The Sardar was still circling around the pool, prying closely into every thicket, every shrub and bush, yet to no avail. Suddenly a strange fragrance filled his nostrils. He was struck with alacrity, focusing all his senses there. All at once he looked askance as his eyebrows lowered in shame, and throwing his silken turban, eyes still lowered, he asked the lissome beauty to wrap it around her nudity. The begum was shivering in cold, her black tresses loosely strewn around her glowing nude body, like snakes curled round a sandalwood sapling in a forest. Languidly she had wrapped the soldier’s turban like a sari around herself. But it had a distinct masculine odour in it which made the begum restive.

“I am shivering with cold. Can’t you do something to bring me comfort?” – wailed the begum.
     “Should I light up some fire here?” said the Sardar.
    “And what about the fire that burns in my heart?”
   “ Order me, and I would do as you say”.
   “Hold me in your arms to love me.”
   The shocked Sardar said, “I would be playing with my life then.”
   “ Anyway, you are now caught in the snare of certain death.”
   “But your royal honour is dearer to me than my life”.
   “But you seem to love my honour more than me.”
   “That to me is still more precious. Otherwise I wouldn’t have dared so far.”
“Then forget the fear for my life. I can take care of that with a twinkle of my eye. But you are needlessly endangering your own life now by opting for a poison chalice and refusing to kiss this cup of nectar hung around your lips. Don’t you know how I can make the King dance to my tunes?”
“My gracious lady, I know everything. But the offence is extremely grievous. My proven integrity, and my diffident soul forbid me to exceed my limits.”
“And you have no care for the turbulence in my heart. No more of hesitancy now. Your promotion to the highest position is assured.”
   “But I would rather shun such an act of disloyalty. Please forgive me.”
  “You have already hurt a she-snake. Don’t retreat now.”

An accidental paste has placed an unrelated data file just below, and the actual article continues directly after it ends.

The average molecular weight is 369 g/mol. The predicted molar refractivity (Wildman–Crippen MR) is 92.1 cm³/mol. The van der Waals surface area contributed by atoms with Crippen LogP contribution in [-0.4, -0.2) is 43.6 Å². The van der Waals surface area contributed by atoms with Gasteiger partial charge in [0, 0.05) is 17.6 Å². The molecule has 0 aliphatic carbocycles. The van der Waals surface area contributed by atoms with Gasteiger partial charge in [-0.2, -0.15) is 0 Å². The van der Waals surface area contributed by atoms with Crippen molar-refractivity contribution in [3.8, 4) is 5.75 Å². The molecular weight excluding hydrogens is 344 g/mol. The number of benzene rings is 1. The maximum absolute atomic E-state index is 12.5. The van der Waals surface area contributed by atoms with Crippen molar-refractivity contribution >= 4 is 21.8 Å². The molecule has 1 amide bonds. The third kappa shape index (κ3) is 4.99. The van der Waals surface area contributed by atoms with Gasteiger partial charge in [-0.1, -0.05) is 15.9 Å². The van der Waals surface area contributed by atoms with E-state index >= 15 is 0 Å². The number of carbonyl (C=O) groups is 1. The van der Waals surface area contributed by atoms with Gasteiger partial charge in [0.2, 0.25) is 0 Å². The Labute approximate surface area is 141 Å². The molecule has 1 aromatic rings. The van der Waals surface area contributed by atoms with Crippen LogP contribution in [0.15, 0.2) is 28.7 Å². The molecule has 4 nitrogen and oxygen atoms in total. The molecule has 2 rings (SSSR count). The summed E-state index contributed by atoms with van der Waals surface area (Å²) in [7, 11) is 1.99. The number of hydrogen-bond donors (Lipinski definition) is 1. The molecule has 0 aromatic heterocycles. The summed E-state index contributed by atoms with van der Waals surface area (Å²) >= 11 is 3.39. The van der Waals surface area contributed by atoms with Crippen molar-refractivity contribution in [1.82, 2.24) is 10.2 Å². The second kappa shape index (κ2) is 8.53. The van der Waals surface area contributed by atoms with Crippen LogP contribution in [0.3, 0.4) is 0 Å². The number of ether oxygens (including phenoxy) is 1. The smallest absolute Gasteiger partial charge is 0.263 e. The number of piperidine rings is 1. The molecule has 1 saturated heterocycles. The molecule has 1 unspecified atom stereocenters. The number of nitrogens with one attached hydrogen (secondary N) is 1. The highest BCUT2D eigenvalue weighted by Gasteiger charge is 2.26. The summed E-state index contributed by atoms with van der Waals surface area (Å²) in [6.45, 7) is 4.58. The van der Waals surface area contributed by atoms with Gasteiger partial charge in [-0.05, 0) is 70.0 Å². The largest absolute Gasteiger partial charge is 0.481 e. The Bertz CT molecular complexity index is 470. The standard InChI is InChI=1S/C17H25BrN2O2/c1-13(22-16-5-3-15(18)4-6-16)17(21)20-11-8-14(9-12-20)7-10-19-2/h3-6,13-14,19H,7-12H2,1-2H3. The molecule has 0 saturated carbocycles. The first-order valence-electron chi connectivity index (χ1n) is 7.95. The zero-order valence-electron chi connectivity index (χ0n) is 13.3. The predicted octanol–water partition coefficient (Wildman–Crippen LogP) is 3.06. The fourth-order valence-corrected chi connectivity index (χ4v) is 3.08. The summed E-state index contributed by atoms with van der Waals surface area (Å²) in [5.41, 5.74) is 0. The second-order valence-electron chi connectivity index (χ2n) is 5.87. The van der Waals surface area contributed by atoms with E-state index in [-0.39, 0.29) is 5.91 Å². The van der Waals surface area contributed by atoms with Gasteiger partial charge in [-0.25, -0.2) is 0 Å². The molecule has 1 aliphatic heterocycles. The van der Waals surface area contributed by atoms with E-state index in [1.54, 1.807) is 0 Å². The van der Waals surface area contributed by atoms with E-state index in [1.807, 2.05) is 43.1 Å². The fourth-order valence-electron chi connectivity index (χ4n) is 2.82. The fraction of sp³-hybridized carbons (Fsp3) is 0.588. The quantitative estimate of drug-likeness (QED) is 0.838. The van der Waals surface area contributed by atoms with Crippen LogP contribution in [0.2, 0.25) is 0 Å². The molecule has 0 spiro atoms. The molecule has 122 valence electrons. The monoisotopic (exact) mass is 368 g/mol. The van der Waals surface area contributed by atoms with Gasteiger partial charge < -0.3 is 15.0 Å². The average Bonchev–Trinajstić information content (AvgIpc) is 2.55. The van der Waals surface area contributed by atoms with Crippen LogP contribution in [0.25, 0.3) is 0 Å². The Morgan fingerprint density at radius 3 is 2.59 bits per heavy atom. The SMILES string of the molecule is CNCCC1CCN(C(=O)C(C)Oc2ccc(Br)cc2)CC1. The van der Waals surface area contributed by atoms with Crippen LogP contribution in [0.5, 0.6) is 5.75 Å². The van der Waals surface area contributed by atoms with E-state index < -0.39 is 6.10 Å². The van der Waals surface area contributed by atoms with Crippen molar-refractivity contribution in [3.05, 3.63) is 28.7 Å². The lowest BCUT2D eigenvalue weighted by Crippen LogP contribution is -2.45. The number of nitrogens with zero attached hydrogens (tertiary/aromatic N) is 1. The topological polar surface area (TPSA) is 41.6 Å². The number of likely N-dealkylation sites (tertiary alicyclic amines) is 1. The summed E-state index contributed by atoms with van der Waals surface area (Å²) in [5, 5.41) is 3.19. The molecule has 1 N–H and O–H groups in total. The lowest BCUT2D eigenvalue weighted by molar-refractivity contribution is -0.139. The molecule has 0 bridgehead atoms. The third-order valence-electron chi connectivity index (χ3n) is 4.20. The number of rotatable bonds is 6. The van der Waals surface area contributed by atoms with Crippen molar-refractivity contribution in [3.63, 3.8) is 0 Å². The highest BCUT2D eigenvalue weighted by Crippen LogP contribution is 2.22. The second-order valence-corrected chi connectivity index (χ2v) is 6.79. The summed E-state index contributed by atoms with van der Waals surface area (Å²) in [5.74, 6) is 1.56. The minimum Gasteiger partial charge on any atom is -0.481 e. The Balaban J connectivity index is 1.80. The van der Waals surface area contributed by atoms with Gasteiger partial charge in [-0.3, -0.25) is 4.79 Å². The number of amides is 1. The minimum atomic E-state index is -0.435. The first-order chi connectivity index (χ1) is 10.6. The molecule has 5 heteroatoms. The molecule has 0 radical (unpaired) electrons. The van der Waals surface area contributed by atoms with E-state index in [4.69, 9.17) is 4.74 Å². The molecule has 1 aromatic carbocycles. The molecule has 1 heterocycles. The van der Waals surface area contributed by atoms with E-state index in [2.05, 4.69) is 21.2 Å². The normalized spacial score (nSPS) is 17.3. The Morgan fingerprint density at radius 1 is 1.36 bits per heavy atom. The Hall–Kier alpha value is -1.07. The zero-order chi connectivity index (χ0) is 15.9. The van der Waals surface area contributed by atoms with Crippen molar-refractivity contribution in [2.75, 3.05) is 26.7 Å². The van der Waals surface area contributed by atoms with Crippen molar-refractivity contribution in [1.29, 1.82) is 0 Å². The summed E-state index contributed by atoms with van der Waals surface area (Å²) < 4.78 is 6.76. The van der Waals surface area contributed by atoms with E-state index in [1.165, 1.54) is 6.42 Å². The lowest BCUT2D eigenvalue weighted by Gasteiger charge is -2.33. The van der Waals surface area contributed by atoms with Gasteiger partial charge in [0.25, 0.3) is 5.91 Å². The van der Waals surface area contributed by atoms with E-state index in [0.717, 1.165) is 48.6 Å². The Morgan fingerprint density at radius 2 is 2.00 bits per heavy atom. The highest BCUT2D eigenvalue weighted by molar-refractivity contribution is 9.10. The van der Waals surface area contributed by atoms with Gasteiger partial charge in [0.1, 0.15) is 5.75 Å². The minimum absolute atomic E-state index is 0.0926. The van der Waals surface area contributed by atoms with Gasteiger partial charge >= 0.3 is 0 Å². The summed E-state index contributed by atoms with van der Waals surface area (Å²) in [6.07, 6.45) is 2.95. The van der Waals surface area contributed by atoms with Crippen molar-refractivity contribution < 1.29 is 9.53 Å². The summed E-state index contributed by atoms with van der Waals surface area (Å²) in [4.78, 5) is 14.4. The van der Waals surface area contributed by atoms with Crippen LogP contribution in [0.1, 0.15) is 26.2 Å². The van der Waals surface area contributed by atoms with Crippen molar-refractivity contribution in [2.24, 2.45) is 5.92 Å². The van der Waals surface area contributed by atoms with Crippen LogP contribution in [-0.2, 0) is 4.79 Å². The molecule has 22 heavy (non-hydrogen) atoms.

“ Great lady, there is a limit even to the wildest daring.”
   “Yeah, then let me start the game myself.”
The Sardar was gripped by his qualms. But the begum lost herself in her passionate frenzy. The soft bed of the silence-filled copse soon overflowed with the wild intermingling of two streams of unrestrained desire. A lion emerged from a nearby thicket as the begum reached fulfillment. The Sardar then strung his bow with a smile and killed the animal with a single arrow. The animal was dead and alongside the begum, too, lay supine. Passion was requited into satiety. All nimbleness lapsed into lassitude. All scratches and nicks seemed like the living alphabets of a lifelong bond of union. And all, all was finally enveloped in an enduring embrace, firmly sealed with a passionate kiss.

The begum rode back on the horse to the royal harem. And the Sardar took the string of precious pearls as a gift of love, touched it to his heart, and kissed it smilingly. He only wondered how luck, like a wild storm, had blown his way, bringing him such a rich bounty.
On a moonlit night, Allauddin was on a merry boat-trip with his new begum in the Jamuna river facing his royal palace. The royal boat was surrounded at appropriate distances by other boats of beautiful female singers. On the dark tranquil waters of the deep river the rays of the moon seemed to play a game of diamond dices. It was as if the luminous night-sky was pouring out the milk of a radiant moonlight.
Softly pressing the delicate chin of his favourite begum, Allauddin said – “You, breath of my dear life, seeing your resplendent face, even the moon goes hiding in shame. Look how it is soon about to drown itself into the river out of sheer shame. The begum bent her neck like one of a wine-jar to look that way and smiled. Her eyes reflected the glow of her beauty. The face gleamed with radiance, as her cheeks suddenly flushed rosy.